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World leaders must rely on dialogue to de-escalate a dangerous situation

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Russian President Vladimir Putin has a reputation as an uncompromising 'strong man'. Photo: Pavel Bednyakov

Russian President Vladimir Putin has a reputation as an uncompromising 'strong man'. Photo: Pavel Bednyakov

Russian President Vladimir Putin has a reputation as an uncompromising 'strong man'. Photo: Pavel Bednyakov

Twice last century the laws of unintended consequences were flouted, each time resulting in a world war.

So when the words “war” and “games” are brought together, only those with a warped sense of reality fail to feel an icy chill to their core.

Small boys like to take their shiny new toys out of their boxes and display them. To see leaders of supposed super-powers do something similar – with the real thing – is beyond sinister. Before Russia, Nato or the US look ahead to their next move, they should think long and hard about the horrors precipitate actions have left behind.

There is no benign or positive intention behind Russia’s plan to deploy its naval might 240km off our southwest coast. Nor are the 100,000 troops it has posted on the border with Ukraine sent there in the interests of neighbourliness.

Nato is also putting extra forces on standby and sending more ships and fighter jets to eastern Europe. Russian President Vladimir Putin has a reputation as an uncompromising ‘strong man’. With economic and electoral pressures building up, he may feel a flexing of muscle and a facing down of the great enemy might play well at home.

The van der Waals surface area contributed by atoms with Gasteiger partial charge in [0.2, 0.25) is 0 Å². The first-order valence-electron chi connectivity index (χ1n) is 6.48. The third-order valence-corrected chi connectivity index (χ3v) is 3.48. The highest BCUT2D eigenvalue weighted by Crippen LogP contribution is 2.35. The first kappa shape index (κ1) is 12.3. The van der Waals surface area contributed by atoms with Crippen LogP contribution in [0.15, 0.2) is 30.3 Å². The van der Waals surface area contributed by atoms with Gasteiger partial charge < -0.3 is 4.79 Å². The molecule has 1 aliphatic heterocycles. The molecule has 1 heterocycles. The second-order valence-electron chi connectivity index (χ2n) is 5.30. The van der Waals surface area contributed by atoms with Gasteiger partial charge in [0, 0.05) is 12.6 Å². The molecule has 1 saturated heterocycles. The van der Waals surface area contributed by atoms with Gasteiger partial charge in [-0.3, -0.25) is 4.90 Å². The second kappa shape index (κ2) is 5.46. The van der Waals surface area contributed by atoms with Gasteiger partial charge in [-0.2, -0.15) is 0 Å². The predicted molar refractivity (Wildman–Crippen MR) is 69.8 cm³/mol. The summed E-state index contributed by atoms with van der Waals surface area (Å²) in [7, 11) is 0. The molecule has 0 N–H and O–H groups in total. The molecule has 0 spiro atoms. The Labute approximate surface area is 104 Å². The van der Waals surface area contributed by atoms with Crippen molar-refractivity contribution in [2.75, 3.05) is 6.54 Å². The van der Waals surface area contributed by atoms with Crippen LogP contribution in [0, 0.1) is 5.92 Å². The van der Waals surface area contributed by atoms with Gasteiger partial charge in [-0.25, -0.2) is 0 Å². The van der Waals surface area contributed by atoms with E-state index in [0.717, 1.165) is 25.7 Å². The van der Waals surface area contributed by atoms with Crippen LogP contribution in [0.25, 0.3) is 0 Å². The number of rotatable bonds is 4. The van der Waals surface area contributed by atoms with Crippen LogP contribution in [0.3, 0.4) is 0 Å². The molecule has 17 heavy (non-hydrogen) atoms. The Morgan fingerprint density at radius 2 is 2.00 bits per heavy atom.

The prospect of dividing Europe against itself would be relished, should it fail to maintain a common front on punitive sanctions and freezing of assets. Force can not be countenanced. Yet US President Joe Biden, too, is considering deploying more troops to Eastern Europe and the Baltics.

Last week Mr Biden seemed to be taking a more realistic line. He clarified the US response should be proportional to the magnitude of Moscow’s aggression. And he explained the US can’t guard Europe’s frontiers if the major European powers themselves are divided. Upping the ante with extra troops pushes the dispute further from the diplomatic arena.

The trouble is, once a trigger is pulled, no matter who is holding the rifle, there is no accounting for the ricochet.

Russia’s historical claims on Ukraine may be a sore point in Moscow. But with the break up of the Soviet Union in 1991, Ukraine became independent. It was formalised as a sovereign state through a referendum that December. There has been tension since between eastern and western Ukraine, which is closer to Europe. Fighting in eastern Ukraine has so far killed around 14,000 people.

The potential for a conflagration is all too real. Arriving at the EU meeting on the crisis, Foreign Afairs Minister Simon Coveney said: “This isn’t a time to increase military activity and tension in the context of what’s happening with and in Ukraine. The fact that they are choosing to do it on the western borders, if you like, of the EU, off the Irish coast, is something that in our view is simply not welcome and not wanted right now, particularly in the coming weeks.”

Conflict and violence seldom affirm who is right – but merely who is left. Consultation and dialogue are the only way to resolve these issues and maintain stability. The building up of forces as a “deterrence” runs the risk of having the opposite effect.

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